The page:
Tingling in hands and feet

Hello everyone… I’m new hear and was diagnosed with type 2 in September. I am in excellent health otherwise. Currently I weight 156 lbs and I’m 6 ft tall. I have been running for the last 10 years of my life on a 1hr x 4 times a week schedule, I recently had my heart rate checked and it was 55bpm at resting.

I am not taking any medication for the diabetes but wanted to ask people if they think I should be.

I am checking myself with a Bayer Contour device but I’m not sure about its accuracy. Last week I went for a test and it came back at 7.2mmol but 1/2 hour before the test I tested myself and it was 4.9. Is there usually this much of a discrepancy? I could understand up to half a point but 2.3?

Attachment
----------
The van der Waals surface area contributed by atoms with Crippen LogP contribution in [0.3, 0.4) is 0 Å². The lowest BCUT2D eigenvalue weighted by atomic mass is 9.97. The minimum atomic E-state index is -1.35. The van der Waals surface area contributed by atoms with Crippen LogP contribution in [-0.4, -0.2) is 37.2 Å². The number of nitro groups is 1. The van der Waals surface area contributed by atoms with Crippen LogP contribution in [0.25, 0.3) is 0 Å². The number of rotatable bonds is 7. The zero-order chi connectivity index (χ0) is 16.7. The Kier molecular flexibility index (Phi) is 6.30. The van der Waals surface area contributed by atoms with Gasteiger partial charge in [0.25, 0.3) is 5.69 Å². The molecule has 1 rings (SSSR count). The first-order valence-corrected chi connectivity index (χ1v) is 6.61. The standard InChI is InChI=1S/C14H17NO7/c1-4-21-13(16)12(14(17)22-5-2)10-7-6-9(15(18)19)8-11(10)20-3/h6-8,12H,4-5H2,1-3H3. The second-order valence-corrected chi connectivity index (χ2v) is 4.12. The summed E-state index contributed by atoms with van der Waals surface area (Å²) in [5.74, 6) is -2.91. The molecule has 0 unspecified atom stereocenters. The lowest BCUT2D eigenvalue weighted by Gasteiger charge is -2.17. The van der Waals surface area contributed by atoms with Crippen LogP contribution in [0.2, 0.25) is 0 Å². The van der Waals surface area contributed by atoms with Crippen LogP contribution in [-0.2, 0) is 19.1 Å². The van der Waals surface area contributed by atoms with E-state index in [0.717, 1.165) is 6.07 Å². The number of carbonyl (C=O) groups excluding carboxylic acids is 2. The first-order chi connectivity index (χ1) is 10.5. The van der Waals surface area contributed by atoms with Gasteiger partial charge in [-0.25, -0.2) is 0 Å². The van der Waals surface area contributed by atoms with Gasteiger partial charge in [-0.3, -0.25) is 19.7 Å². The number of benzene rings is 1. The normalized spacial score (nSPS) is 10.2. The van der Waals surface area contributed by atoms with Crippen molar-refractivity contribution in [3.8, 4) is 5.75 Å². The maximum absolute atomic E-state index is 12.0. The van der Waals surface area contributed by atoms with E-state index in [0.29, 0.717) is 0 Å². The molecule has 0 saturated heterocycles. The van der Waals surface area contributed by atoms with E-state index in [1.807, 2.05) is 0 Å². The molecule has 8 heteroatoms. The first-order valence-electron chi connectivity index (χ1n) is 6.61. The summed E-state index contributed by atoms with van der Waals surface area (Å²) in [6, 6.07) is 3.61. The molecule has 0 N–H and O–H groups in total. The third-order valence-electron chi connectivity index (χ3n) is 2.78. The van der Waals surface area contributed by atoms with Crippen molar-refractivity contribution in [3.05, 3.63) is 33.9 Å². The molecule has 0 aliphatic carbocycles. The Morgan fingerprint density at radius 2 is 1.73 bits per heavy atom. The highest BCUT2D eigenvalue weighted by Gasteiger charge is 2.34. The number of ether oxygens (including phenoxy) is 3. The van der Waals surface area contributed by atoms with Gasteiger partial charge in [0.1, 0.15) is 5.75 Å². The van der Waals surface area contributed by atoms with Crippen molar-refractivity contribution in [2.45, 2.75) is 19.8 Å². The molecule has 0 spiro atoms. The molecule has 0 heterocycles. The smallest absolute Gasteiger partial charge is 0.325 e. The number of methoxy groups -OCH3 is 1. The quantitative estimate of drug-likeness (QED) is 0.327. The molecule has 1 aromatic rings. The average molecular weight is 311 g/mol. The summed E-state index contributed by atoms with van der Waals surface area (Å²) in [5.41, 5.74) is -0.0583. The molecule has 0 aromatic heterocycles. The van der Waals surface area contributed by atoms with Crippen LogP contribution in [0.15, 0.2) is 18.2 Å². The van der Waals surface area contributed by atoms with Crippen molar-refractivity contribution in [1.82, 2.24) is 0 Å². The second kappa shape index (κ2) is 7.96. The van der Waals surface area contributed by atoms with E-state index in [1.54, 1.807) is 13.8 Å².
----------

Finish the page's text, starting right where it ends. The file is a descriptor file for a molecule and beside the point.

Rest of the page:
Also I have been getting tingling in my hands and sometimes in my feet. Should I be worried about this?

Thanks in advance for your input… Paul

Sorry for all the questions… Also what are peoples thoughts about cereal? I know they are generally high in carbs, and sugar but I have been eating Honey Nut Cheerios for the last few years and I’m thinking I should probably cut down or eliminate?

Hi Paul and welcome to Tu!! I know Canada uses a different process of measuring blood sugar…I’m not an expert in converting to U.S. measurements. The way you describe your lifestyle it sounds like you’re healthy, although having Diabetes you can still live a healthy lifestyle as you have been.